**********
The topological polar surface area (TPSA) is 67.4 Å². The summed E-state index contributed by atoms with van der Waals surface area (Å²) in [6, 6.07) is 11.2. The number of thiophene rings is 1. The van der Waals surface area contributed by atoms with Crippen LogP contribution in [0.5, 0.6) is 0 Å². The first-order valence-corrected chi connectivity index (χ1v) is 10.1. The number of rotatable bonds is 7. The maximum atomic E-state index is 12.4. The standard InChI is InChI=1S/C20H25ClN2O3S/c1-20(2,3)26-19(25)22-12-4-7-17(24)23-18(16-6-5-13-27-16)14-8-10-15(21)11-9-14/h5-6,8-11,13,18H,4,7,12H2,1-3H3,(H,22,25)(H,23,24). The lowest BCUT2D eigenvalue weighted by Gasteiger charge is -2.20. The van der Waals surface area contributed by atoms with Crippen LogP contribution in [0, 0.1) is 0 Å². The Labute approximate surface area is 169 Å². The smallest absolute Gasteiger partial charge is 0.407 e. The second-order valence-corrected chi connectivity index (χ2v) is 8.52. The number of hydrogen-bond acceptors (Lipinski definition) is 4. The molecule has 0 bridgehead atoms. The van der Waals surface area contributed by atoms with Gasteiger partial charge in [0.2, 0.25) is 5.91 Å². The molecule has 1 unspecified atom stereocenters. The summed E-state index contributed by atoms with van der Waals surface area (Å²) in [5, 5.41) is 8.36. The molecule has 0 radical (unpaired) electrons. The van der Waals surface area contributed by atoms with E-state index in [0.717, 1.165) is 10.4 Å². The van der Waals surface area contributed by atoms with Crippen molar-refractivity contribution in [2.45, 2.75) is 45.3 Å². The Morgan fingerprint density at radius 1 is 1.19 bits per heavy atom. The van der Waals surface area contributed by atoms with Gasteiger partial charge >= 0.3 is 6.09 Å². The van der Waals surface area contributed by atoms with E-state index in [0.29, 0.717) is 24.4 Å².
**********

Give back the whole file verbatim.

The topological polar surface area (TPSA) is 67.4 Å². The summed E-state index contributed by atoms with van der Waals surface area (Å²) in [6, 6.07) is 11.2. The number of thiophene rings is 1. The van der Waals surface area contributed by atoms with Crippen LogP contribution in [0.5, 0.6) is 0 Å². The first-order valence-corrected chi connectivity index (χ1v) is 10.1. The number of rotatable bonds is 7. The maximum atomic E-state index is 12.4. The standard InChI is InChI=1S/C20H25ClN2O3S/c1-20(2,3)26-19(25)22-12-4-7-17(24)23-18(16-6-5-13-27-16)14-8-10-15(21)11-9-14/h5-6,8-11,13,18H,4,7,12H2,1-3H3,(H,22,25)(H,23,24). The lowest BCUT2D eigenvalue weighted by Gasteiger charge is -2.20. The van der Waals surface area contributed by atoms with Crippen LogP contribution in [0, 0.1) is 0 Å². The Labute approximate surface area is 169 Å². The smallest absolute Gasteiger partial charge is 0.407 e. The second-order valence-corrected chi connectivity index (χ2v) is 8.52. The number of hydrogen-bond acceptors (Lipinski definition) is 4. The molecule has 0 bridgehead atoms. The van der Waals surface area contributed by atoms with Gasteiger partial charge in [0.2, 0.25) is 5.91 Å². The molecule has 1 unspecified atom stereocenters. The summed E-state index contributed by atoms with van der Waals surface area (Å²) in [5, 5.41) is 8.36. The molecule has 0 radical (unpaired) electrons. The van der Waals surface area contributed by atoms with E-state index in [0.717, 1.165) is 10.4 Å². The van der Waals surface area contributed by atoms with Crippen molar-refractivity contribution in [2.45, 2.75) is 45.3 Å². The Morgan fingerprint density at radius 1 is 1.19 bits per heavy atom. The van der Waals surface area contributed by atoms with Gasteiger partial charge >= 0.3 is 6.09 Å². The van der Waals surface area contributed by atoms with E-state index in [0.29, 0.717) is 24.4 Å².